There is nothing like an alarmist headline to sell newspapers! – and this one today was certainly right on the money, shoving Sir Edmund off the stage.
So is it true that we live in the world’s most expensive country where we pay the largest percentage of our income on property as the headline would make you think?
I decided to have a read of this report – 4th Annual Demographia International Housing Affordability Survey – 52 pages of detailed analysis and statistics; and as we all know those damned statistics can be portrayed to paint many a varied picture.
So image my surprise when I discovered the following facts of this report:
1. It is not a report of 6 countries property markets as the headlines claim – it is a report on 227 individual property markets, which in scale terms are mostly as big as or bigger than the whole of NZ
2. NZ is not the least affordable country (or aggregate of collective markets) – it is equal with Australia at a multiple of 6.3 times median price to median income, UK is 5.5, Ireland 4.7, US at 3.6 and Canada at 3.1
3. Using this multiple scale of median price to median income across these 227 markets, the report sets out the markets in ranked order with Los Angeles the most unaffordable (so much easier than saying “the most least affordable”!) you then step down through 5 US cities including San Francisco and San Diego before you get to the first non-US city – coming in at #6 Mandurah in Western Australia at a multiple of 9.5! Then descend through markets in the UK, Australia, Canada and more of the US until you get to 20th place at a multiple of 7.5 – Tauranga. Auckland comes in at 31st place on 6.9, Christchurch 34th place at 6.6 and Wellington 46th place at 6.1.
Now does this really point to us living in the most expensive country in the world?
So what does this report tell us really (as opposed to what the newspapers want to tell you). Well first off this report has an agenda which to be fair they do not hide. The authors actively and passionately believe that restrictions on land use on fringe land adjacent to cities should be freed up to allow for the ever growing expansion of cities. This theme is neatly segued by the former reserve bank governor and former leader of the National Party Don Brash who writes the forward to the report – naturally bringing the government to task for putting blocks in the way of such needed progress.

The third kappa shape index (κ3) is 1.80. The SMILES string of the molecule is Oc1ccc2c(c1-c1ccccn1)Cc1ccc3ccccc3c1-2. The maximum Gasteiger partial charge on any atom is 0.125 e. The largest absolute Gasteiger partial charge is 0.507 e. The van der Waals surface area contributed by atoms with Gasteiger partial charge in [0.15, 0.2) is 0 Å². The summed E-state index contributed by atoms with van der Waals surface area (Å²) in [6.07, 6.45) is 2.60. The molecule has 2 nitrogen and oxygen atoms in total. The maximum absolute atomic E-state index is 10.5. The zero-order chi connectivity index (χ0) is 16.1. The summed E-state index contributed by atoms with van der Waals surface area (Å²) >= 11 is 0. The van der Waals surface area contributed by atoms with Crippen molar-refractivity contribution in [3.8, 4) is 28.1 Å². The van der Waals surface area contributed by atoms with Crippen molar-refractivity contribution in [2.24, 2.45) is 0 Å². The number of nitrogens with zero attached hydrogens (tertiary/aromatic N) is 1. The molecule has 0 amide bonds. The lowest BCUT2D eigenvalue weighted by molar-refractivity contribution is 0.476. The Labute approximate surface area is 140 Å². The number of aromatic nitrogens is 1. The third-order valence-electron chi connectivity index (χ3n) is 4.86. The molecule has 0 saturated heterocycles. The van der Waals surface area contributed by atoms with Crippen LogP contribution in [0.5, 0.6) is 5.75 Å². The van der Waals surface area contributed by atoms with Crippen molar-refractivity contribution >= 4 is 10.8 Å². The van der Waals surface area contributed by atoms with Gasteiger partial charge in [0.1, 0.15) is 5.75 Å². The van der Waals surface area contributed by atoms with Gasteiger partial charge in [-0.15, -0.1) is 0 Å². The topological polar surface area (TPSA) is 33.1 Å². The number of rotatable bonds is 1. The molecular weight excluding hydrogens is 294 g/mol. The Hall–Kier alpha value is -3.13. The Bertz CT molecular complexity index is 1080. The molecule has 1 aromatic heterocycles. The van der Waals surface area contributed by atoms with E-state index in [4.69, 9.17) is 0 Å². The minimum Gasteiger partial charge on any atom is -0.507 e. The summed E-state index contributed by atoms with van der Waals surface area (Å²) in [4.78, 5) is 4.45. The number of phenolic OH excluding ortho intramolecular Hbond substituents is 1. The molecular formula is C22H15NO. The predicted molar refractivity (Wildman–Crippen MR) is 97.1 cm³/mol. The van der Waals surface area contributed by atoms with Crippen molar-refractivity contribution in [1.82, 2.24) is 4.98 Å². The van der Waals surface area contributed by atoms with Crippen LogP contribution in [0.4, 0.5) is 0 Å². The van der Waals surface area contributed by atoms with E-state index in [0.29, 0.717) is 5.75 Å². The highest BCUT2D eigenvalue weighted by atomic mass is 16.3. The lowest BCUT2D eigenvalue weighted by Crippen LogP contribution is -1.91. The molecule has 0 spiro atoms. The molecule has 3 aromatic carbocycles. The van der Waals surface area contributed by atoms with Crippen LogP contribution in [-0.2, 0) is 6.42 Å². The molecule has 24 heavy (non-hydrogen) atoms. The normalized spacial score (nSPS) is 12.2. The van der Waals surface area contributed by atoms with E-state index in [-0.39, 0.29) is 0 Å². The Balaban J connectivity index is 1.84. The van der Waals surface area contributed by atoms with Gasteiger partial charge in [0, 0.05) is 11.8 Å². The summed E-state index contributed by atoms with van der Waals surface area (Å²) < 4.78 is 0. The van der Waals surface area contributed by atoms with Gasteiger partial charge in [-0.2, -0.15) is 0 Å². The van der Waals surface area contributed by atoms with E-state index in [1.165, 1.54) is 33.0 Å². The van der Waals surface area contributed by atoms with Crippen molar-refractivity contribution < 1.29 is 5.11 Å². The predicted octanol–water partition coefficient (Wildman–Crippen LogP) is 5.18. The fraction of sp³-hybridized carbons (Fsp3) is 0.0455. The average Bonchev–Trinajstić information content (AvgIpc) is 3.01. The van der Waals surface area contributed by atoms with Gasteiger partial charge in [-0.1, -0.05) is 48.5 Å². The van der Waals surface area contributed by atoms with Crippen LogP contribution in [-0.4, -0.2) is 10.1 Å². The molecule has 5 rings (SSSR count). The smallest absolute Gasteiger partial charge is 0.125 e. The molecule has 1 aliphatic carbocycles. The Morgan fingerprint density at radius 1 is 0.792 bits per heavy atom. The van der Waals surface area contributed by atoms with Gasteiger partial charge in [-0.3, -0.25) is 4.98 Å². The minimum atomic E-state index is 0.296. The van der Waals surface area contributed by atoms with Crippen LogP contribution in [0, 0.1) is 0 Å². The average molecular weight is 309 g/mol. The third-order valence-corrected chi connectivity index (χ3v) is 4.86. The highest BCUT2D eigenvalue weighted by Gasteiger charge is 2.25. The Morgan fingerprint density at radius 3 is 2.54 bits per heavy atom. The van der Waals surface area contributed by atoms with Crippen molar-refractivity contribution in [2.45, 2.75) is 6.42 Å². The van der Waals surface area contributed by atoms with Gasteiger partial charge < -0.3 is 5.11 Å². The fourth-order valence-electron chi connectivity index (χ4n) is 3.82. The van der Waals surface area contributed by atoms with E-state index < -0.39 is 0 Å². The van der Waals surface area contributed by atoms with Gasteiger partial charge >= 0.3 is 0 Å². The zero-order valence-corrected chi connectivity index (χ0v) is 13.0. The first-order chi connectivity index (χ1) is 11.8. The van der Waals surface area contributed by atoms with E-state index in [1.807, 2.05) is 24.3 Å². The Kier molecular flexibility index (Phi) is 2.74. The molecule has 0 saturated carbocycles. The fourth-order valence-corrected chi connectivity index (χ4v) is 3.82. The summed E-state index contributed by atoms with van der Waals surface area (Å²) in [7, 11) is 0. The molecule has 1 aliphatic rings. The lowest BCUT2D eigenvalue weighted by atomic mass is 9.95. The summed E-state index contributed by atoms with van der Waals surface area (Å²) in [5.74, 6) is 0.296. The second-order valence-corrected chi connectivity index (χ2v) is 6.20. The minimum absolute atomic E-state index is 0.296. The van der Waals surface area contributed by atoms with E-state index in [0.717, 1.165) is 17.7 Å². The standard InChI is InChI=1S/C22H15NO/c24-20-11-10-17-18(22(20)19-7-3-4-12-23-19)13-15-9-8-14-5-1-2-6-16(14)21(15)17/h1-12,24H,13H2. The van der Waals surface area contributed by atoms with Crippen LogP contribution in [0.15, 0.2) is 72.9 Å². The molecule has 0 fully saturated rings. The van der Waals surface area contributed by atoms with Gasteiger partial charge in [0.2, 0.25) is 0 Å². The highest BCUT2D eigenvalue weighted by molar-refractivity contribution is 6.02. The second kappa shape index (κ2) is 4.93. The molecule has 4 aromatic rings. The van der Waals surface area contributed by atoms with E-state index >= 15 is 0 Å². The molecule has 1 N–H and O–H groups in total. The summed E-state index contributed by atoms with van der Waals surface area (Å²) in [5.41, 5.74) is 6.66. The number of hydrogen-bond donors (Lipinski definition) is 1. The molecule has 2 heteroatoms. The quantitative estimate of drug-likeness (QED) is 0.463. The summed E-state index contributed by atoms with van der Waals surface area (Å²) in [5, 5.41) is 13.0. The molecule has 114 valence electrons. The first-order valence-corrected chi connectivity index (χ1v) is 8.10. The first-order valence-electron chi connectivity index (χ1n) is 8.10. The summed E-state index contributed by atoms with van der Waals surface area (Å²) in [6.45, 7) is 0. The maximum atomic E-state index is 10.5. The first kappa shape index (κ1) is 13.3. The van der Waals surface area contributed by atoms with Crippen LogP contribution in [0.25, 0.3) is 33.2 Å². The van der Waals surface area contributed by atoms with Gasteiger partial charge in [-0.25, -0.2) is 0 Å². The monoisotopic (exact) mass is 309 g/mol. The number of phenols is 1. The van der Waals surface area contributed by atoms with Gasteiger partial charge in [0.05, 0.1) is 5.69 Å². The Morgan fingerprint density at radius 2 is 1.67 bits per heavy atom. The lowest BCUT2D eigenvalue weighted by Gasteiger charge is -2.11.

On a less political point of view the report really tells you what you already knew – the laws of supply and demand. If you create demand through economic growth in a market, this sucks in companies which suck in workers, this demand puts pressure on housing stocks and if you apply constraints on new supply of land and property then the solution is increased prices. If income wealth distribution does not significantly change then the median income does not budge and property looks to be more and more unaffordable.
Where is the evidence of this? – look no further than the top 10 of most unaffordable markets – West Australia (mining explosion), San Francisco (tech explosion), Bournemouth / Brighton (tech explosion and London exodus).
Equally look at the top 10 most affordable markets in the survey and low and behold you see the former rust belt of the US and the remotest parts of Canada (Canada has an Invercargill as well!) – places where either people are leaving in droves or people never came.
Can anything be done about this unaffordability in NZ? – simply put no, we live in a more and more global world market for property where talent moves to where the opportunities to work and enjoy life are rich and plentiful. With this migration of people follows money and companies, with this comes the pressures and demands on property, especially as in absolute terms NZ property prices are still cheap when compared to main global centers such as London, New York, San Francisco, Sydney, Singapore, Hong Kong etc.
This was the strategy espoused by Professor Richard Florida in his book “The Rise of the Creative Class” – basically you cannot stand against a tide of change, for NZ the skill is in harnessing the talent and wealth that comes with our natural attraction for this new immigration and build a lasting and vibrant economy and community in our unique part of the world.